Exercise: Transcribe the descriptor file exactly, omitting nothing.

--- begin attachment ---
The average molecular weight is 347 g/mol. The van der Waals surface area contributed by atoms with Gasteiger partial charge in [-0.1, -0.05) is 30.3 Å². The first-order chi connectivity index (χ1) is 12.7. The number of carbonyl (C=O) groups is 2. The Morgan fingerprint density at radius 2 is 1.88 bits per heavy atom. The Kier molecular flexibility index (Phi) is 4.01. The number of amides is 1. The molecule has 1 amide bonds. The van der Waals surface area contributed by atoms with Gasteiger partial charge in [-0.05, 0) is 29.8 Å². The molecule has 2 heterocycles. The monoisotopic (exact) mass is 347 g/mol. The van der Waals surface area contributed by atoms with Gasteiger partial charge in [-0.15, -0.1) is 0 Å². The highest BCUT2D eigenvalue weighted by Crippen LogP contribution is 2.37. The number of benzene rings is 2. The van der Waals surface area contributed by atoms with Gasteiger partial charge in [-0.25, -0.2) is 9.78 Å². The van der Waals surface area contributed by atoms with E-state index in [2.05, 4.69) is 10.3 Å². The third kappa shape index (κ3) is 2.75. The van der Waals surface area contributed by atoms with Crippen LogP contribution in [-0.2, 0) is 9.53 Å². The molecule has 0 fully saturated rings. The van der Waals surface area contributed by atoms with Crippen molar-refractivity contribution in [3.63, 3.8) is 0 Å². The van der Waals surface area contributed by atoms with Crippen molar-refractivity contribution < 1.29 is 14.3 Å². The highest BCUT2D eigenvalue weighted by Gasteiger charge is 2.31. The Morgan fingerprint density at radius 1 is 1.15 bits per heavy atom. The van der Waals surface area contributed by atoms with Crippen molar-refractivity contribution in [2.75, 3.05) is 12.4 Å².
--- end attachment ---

The average molecular weight is 347 g/mol. The van der Waals surface area contributed by atoms with Gasteiger partial charge in [-0.1, -0.05) is 30.3 Å². The first-order chi connectivity index (χ1) is 12.7. The number of carbonyl (C=O) groups is 2. The Morgan fingerprint density at radius 2 is 1.88 bits per heavy atom. The Kier molecular flexibility index (Phi) is 4.01. The number of amides is 1. The molecule has 1 amide bonds. The van der Waals surface area contributed by atoms with Gasteiger partial charge in [-0.05, 0) is 29.8 Å². The molecule has 2 heterocycles. The monoisotopic (exact) mass is 347 g/mol. The van der Waals surface area contributed by atoms with Gasteiger partial charge in [-0.15, -0.1) is 0 Å². The highest BCUT2D eigenvalue weighted by Crippen LogP contribution is 2.37. The number of benzene rings is 2. The van der Waals surface area contributed by atoms with Gasteiger partial charge in [-0.25, -0.2) is 9.78 Å². The van der Waals surface area contributed by atoms with E-state index in [2.05, 4.69) is 10.3 Å². The third kappa shape index (κ3) is 2.75. The van der Waals surface area contributed by atoms with Crippen LogP contribution in [-0.2, 0) is 9.53 Å². The molecule has 0 fully saturated rings. The van der Waals surface area contributed by atoms with Crippen molar-refractivity contribution in [3.63, 3.8) is 0 Å². The van der Waals surface area contributed by atoms with Crippen molar-refractivity contribution < 1.29 is 14.3 Å². The highest BCUT2D eigenvalue weighted by Gasteiger charge is 2.31. The Morgan fingerprint density at radius 1 is 1.15 bits per heavy atom. The van der Waals surface area contributed by atoms with Crippen molar-refractivity contribution in [2.75, 3.05) is 12.4 Å².